Attention to detail

Small and seemingly inconsequential details make a significant in professional clinical photography. Paying attention to the way in which the patient’s hair, makeup and jewelry impact on the photograph will help ensure you achieve more standardized and competent images.

  • Hair should be tucked away or tied back in such a manner that no facial features are obscured. Any stray strands of hair need to be pinned away from the face, or tucked behind the ears. Having some hair clips, ties or bobby pins on hand can be useful.
  • Make-up should be removed prior to the photograph, particularly for patients who have undergone dermatological procedures. Obviously, make up will obscure any gains or improvements made as a result of laser resurfacing, microdermabrasion or skin rejuvenation treatments.
  • Jewelry can be distracting and detract from the focus of the photograph so should be removed.
  • Garments or accessories such as brightly-colored scarves that impact on the visibility of the area being photographed should also be removed prior to the patient’s photograph being taken. In addition, such pieces can affect the uniformity of images that show response to treatment over time. As much as possible, strive for consistency across the series of photographs that you take. This will ensure your before and after gallery is that much more striking.
  • Use picture cropping to draw the viewer’s eye to the part of the body or face you want to focus on. For example, in the image below showing before and after of a dark circle undereye treatment, the focus is drawn immediately to the eyes. Cropped images can also help protect the client’s identity.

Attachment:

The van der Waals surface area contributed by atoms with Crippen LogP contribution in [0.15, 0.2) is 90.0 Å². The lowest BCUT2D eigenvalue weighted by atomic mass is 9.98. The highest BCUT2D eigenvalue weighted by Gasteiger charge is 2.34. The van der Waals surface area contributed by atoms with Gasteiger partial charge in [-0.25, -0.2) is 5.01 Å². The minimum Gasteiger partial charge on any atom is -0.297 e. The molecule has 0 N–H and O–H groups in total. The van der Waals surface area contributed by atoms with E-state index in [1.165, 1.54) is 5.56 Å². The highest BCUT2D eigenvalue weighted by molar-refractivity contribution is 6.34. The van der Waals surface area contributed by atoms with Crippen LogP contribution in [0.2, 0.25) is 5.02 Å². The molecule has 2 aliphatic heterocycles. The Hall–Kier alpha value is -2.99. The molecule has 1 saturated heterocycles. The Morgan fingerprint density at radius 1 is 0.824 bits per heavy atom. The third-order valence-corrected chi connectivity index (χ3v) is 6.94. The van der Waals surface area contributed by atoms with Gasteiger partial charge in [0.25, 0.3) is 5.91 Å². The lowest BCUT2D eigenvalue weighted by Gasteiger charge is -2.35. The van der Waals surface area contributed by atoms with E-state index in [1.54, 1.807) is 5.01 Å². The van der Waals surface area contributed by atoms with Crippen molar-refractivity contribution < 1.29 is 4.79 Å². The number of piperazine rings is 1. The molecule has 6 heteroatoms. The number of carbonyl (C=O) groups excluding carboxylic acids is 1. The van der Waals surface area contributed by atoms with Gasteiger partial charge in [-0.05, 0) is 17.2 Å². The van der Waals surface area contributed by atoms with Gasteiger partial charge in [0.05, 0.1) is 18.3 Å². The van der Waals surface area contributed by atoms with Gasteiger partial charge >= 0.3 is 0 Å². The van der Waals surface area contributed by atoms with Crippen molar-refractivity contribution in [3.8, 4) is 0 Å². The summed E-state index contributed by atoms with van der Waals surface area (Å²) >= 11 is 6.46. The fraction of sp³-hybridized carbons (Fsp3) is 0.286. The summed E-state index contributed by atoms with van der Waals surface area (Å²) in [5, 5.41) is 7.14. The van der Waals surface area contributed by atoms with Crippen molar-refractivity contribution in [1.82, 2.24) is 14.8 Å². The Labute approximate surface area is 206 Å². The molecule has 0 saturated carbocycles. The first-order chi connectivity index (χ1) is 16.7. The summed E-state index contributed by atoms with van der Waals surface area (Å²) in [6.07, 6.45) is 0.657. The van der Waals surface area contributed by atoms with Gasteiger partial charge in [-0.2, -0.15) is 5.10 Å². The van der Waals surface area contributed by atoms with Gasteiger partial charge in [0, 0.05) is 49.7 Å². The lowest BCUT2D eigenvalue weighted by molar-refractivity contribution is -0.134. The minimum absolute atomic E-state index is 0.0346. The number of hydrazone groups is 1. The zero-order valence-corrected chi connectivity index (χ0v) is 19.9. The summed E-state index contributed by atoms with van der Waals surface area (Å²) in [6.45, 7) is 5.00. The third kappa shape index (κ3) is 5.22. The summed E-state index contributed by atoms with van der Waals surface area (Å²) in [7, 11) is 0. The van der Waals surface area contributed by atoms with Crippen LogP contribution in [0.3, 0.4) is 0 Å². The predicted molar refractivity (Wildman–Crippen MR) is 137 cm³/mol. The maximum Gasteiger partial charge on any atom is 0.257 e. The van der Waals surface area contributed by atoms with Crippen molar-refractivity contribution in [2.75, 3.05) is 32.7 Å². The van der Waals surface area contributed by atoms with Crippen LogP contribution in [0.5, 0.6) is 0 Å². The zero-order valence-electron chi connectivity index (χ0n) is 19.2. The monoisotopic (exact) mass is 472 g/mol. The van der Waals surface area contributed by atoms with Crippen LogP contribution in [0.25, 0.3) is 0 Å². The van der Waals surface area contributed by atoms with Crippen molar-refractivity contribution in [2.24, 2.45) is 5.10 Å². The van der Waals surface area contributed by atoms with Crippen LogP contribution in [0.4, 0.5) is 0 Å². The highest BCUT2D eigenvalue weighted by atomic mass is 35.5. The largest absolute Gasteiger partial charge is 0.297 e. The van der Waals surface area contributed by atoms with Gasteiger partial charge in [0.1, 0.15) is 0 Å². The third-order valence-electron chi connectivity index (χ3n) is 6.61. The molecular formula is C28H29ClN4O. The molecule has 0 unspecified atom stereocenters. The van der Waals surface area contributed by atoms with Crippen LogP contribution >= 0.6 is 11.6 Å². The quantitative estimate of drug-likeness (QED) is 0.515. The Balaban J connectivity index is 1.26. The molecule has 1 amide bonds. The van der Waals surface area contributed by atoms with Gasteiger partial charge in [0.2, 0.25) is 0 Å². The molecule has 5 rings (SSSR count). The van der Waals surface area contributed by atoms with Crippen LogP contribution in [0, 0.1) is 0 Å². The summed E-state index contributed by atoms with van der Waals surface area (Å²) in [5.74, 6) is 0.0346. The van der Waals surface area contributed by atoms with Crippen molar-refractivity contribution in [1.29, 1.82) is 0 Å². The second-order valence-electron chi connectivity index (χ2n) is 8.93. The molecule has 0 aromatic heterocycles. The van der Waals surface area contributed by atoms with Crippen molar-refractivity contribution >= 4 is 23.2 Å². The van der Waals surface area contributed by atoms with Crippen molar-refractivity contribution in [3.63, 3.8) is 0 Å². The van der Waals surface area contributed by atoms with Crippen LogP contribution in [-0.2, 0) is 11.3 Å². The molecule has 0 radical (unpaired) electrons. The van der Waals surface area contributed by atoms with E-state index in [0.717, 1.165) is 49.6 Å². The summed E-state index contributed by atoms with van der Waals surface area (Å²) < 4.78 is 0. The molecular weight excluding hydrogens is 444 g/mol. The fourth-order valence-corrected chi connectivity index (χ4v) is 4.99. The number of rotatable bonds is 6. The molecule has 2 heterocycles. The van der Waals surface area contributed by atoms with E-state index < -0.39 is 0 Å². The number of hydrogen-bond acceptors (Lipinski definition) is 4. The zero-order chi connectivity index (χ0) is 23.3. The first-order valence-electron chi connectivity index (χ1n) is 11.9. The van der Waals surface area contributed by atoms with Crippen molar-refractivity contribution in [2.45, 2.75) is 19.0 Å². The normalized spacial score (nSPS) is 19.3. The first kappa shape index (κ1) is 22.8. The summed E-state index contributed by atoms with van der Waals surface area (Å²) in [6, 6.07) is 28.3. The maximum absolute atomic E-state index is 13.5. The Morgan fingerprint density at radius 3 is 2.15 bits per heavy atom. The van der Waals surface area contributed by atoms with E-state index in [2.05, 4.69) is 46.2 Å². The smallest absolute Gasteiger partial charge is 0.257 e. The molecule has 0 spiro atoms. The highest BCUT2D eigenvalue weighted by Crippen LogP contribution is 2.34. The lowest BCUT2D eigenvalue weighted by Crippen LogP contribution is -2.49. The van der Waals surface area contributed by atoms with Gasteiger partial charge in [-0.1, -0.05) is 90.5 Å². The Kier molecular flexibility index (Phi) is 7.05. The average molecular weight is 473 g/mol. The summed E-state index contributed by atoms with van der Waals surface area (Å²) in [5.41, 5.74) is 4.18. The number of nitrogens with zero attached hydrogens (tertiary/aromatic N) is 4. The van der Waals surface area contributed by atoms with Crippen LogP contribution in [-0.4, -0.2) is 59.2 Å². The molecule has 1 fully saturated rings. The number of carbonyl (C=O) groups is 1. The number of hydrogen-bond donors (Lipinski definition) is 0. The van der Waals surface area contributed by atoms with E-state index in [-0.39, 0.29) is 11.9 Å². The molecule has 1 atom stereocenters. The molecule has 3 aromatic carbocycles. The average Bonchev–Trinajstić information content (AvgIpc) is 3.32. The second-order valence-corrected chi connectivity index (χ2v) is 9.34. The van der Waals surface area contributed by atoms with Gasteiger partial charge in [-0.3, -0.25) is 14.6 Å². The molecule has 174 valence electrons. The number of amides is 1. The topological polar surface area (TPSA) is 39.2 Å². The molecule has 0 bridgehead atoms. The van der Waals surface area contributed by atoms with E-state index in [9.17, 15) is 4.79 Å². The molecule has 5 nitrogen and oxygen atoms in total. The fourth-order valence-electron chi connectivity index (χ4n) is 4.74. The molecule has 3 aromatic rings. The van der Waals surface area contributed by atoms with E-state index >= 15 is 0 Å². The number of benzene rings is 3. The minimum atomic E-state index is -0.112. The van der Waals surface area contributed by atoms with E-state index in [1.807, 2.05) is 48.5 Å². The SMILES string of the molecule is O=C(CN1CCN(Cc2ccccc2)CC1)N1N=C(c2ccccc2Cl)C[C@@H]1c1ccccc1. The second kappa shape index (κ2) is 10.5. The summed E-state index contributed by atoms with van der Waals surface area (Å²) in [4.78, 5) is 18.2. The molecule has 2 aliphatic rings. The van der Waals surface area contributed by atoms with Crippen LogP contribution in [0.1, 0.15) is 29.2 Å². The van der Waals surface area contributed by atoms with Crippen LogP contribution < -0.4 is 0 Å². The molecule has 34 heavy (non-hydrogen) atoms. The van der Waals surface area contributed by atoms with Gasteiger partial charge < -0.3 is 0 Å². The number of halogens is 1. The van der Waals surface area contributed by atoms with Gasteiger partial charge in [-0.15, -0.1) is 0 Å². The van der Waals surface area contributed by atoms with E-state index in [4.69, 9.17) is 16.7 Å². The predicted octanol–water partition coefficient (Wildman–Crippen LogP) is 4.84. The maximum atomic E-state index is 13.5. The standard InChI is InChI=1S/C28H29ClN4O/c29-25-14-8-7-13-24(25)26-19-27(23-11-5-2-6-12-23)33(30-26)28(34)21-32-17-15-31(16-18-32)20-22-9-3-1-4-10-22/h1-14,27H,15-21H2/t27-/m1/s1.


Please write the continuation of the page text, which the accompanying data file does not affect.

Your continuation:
Taken from: https://www.ncbi.nlm.nih.gov/pmc/articles/PMC4924408/

Pixels

Pixel is a contraction of the term ‘picture element’. A pixel represents the smallest element of a digital image as digital images are composed of tiny squares, similar to a tile mosaic on a kitchen wall. Although digital photographs appear to be smooth and continuous, they are in fact a composition of millions of tiny squares or pixels.

The latest iPhone 14 Pro, for example, boasts a 48-megapixel lens and has a special “ProRAW” toggle to enable 48 megapixel photographs. These 48 MP images create image quality that rivals real DSLR camera detail. However, they can also quickly take up a lot of space on the phone, so 48MP images are only enabled when the user manually adjusts the toggle. When the toggle is off, the camera bins pixels together in groups of 4, resulting in 12 megapixel photographs that boast improved lighting. 

Opting for an iPhone, android or tablet with advanced lenses, such as the iPhone 14 Pro, means your clinical photographs will achieve a greater level of detail than much older device models. 

Conclusion

Standardization is critical to producing consistent, striking and professional photography. For clinics that do not have the luxury of a dedicated photography room, the addition of several inexpensive tools and application of some simple tips can go a long way in improving and standardizing your client images. 

Purchasing a collapsible chromakey background, blackout shades for windows and a ring light, for example, will dramatically improve the quality of your photographs. If a standard protocol is set in place, a trained assistant can finish photographing the patient in all the required angles in as little as 3 minutes

It may take a little effort in the beginning, but setting up your consultation room spaces to facilitate high-quality photography is worthwhile investment, which will ultimately serve you by drawing in more clients. And remember–almost 75% of potential aesthetic surgery clients won’t even consider practices without high-quality before and after galleries

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TOPICS: Photography